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How Non-Tariff Barriers Are Ruining Tourism In East Africa

Non-Tariff barrier making it had to do tourism business in East Africa INTERNET PHOTO Non-Tariff barrier making it had to do tourism business in East Africa

East Africa as a region trying to integrate is still grappling with non-tariff barriers. These barriers have hampered the development of trade and most recently tourism. Analysts say the five member bloc needs stronger institutions and mechanisms to address challenges that may impede its progress.

In the tourism sector, the usage of the Single Tourist Visa and plans to introduce EAC e-passport are commendable achievements. Indeed there is commitment especially within the private sector to develop tourism sector in the region. 

Stakeholders under the East Africa Tourism Platform are trying to market the region as a single product – Destination East Africa. But with the non tariff barriers this is going to be hard.  

A document released by East Africa Tourism Platform titled ‘Curb Non-Tariff Barriers To Spur Intra-Regional Tourism within the EAC’ laments how most partner states still have introduced non-tariff barriers that obstruct the growth of tourism.

“Inconsistent immigration procedures have been adopted across many entry and exit points in the region especially with the handling of yellow fever vaccination cards, restrictions requiring travellers to have invitation letters, the need to show-where the travellers will be staying, delayed on-line application procedures, customs inspection and arrival registration forms; subjecting travellers to cumbersome, checks and delays,”

“Additionally, veiled protectionism has reared its ugly head in the form of levies of high exit taxes, foreign exchange control, and restrictions on the use of credit or cash cards. In the face of these impediments, unflagging efforts should be made at all levels, both national and regional, to remove such threats and barriers to intra-regional travel and tourism.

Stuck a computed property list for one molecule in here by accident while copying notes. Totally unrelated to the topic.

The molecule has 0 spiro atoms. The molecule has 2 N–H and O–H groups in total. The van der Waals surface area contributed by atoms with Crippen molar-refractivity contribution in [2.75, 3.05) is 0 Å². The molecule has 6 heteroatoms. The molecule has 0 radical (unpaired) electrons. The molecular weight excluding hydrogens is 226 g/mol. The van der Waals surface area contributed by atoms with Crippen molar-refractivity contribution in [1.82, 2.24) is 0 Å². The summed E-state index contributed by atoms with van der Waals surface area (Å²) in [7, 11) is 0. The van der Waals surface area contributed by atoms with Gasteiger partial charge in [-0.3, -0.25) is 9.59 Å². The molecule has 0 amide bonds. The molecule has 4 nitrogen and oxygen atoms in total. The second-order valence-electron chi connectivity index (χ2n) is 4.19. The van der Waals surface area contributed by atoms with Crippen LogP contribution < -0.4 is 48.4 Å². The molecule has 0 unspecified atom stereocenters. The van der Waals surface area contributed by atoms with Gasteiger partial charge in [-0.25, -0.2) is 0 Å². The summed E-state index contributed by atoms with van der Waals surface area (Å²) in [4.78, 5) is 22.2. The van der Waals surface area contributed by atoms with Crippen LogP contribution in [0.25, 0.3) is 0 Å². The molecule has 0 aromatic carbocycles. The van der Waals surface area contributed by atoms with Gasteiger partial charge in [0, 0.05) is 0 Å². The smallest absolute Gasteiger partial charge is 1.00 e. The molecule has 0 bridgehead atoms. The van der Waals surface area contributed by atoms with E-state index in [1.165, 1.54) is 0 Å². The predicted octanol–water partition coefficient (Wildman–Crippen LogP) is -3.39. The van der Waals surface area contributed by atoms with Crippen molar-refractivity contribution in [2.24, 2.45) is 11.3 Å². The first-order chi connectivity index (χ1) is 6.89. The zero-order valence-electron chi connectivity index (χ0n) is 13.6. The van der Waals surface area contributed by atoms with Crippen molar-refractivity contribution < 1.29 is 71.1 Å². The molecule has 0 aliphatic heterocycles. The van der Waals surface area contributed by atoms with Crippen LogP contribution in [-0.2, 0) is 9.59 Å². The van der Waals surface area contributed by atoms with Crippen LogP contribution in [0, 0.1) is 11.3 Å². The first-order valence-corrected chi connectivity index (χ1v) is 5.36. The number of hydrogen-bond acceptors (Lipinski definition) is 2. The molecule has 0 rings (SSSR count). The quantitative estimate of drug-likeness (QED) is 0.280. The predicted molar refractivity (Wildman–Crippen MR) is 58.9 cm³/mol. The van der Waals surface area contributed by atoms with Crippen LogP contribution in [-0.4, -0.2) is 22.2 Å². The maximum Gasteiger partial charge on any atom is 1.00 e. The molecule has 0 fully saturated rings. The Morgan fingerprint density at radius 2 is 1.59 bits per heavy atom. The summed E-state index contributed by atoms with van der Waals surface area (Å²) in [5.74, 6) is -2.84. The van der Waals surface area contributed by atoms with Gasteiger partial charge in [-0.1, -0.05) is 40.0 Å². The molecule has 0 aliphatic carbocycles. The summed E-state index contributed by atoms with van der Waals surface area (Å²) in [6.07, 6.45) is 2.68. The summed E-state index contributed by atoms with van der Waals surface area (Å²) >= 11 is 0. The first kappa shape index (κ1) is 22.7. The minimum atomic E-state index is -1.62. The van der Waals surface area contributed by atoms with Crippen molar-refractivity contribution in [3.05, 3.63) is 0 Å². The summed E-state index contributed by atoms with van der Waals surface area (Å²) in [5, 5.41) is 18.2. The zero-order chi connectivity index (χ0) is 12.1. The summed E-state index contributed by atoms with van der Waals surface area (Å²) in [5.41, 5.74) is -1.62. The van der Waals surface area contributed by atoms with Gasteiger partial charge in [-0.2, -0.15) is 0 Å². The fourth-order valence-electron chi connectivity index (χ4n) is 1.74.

It is disheartening to note that despite the importance of tourism as a great foreign exchange earner, regional governments are yet to pay as much attention to facilitating travel as they do to in developing other industries. To facilitate intraregional tourism, it is imperative that governmental bodies throughout the region recognize that their role is to facilitate travel and not to stand in its way.

Regional governments need to address non-tariff barriers and ease access to their respective jurisdictions from across the border to the extent that this does not compromise security. Where this is not possible, then there is need for an agreement that does not add unnecessary time and financial costs.” The document explained.

East Africa Tourism Platform further explains the ‘these restrictions fly in the face of the campaign to market the East African Community (EAC) as a single tourist destination. Under the campaign, tourists are urged to apply for a single visa that allows them to visit Kenya, Uganda and Rwanda without border restrictions.

The regional tourism platform that bring together private sector players elaborates the if EAC countries are to benefit from this initiative, they need to resolve some of these non-tariff barriers to the free movement of people and tourists across their borders.

“The best solution would be for regional policy makers to deliberate on non-tariff barriers and ensure they are finally eliminated. With a little goodwill from partner states, these barriers will be easily and amicably resolved and a solution found to satisfy and benefit respective countries and the region. Tourism plays an important role in the economies of the EAC partner states and, considering the competition they face from destinations such as South Africa, they would be better off fighting in the same corner than against each other.

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